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Lex maniac

Investigating changes in American English vocabulary over the last 40 years

globalization

(1980’s | businese | “expansion”)

Here we step once again into the vexed, murky waters of politics and economics. No place for your humble observer of the language, but this flabby gem is indeed a new word, although it follows on the heels of two slightly older expressions, “global village” and “global economy.” (My father referred to the global village in an e-mail, which inspired this week’s post. Thanks, Dad!) “Globaloney,” a favorite of mine, came along later. Ever since the Renaissance, we Europeans have been moving outward, exploring and colonizing. From the beginning, most of that restlessness has been driven by capital — money looking for more commerce or access to more resources. In the U.S., we started late, and we needed about 125 years to pacify our part of North America and get the network firmly in place to ensure that the rich keep getting richer. That flowered as far as it could in the 1920’s. But then hiring picked up again a mere fifteen years later, during the next war, and we were ready to take over the world in 1945, by which time we were the only ones available.

More trade was good for business, so the money that had formerly zipped around the U.S. now started to zip around the world. Not just money, but information and people, too. There are strong arguments to be made in favor of travel and trade, which among other things tend to prevent nations from growing too isolation-minded and turning into Nazi Germany. The price of tea in China became less of an abstraction, but so did the cost of contaminated imported food. Globalization opens up lucrative opportunities for a few in position to take advantage, but it also increases the risk of contagion and epidemic, medical, financial, or otherwise, for all of us.

Globalization has made a lot of people mad, from left-wing laborers to right-wingers leery of world government. It’s easy to depict it as one more instance of the plutocrats taking away our livelihoods; the rise of the word has unquestionably gone along with the widening gap between rich and poor. (But there is always a loud, well-financed chorus to point out that hiring cheaper labor and exploiting new regions is just sound business sense.) “Globalization” started to appear in newspapers in the early eighties, firmly the property of businessmen talking about finding new ways to make money. The emphasis then often fell on high labor costs (“outsource” came along around the same time), and the word was more often used to justify laying off U.S. workers than to justify opening new markets or new mines.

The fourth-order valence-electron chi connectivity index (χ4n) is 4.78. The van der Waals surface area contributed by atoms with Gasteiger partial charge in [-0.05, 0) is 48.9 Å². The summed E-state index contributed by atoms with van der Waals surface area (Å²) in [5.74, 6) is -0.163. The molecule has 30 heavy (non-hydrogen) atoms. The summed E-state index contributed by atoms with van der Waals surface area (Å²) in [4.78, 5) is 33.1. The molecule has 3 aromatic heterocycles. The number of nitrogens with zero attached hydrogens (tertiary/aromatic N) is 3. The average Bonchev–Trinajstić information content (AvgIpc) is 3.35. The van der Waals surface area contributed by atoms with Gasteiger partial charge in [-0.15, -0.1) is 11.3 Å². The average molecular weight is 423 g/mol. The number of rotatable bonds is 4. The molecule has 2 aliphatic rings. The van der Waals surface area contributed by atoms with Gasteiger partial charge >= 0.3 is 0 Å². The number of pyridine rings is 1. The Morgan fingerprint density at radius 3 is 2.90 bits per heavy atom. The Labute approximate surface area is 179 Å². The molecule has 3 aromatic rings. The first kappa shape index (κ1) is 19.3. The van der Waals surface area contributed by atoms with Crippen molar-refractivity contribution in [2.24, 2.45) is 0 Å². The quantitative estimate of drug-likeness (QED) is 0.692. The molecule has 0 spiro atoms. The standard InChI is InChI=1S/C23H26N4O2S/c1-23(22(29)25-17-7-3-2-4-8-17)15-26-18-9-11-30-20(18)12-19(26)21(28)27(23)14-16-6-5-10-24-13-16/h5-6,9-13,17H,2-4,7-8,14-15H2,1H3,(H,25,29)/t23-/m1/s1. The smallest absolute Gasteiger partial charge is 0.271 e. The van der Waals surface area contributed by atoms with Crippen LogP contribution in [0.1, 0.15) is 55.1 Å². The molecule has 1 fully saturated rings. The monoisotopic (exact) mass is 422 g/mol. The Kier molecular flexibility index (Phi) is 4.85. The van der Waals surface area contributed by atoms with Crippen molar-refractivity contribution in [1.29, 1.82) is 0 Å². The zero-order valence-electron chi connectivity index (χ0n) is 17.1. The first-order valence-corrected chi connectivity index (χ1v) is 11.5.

Back then, it was not unusual to talk about globalization of markets, or particular industries, or technology, or the economy itself. But it was already possible to talk about globalization unadorned, a mysterious, superhuman process that just happens, which cannot be diverted or appealed. That’s generally how it’s used now, and such usage benefits those at the top of the heap. If your language conveys the notion that the ability of wealth to accrue and exercise power is natural and unstoppable, most of us will forget that beyond a certain level, inequality is caused by decisions made and policies carried out by living, breathing human beings, who individually put their pants on one leg at a time, but who collectively run the economy in their own interest. There’s nothing automatic or natural about it, and we have to fight hard to be heard at the best of times. When we stop paying attention, whether out of self-satisfaction, fatigue, or wishful thinking, the one percent will bend the rules further to take more for themselves and squeeze the rest of us still harder.

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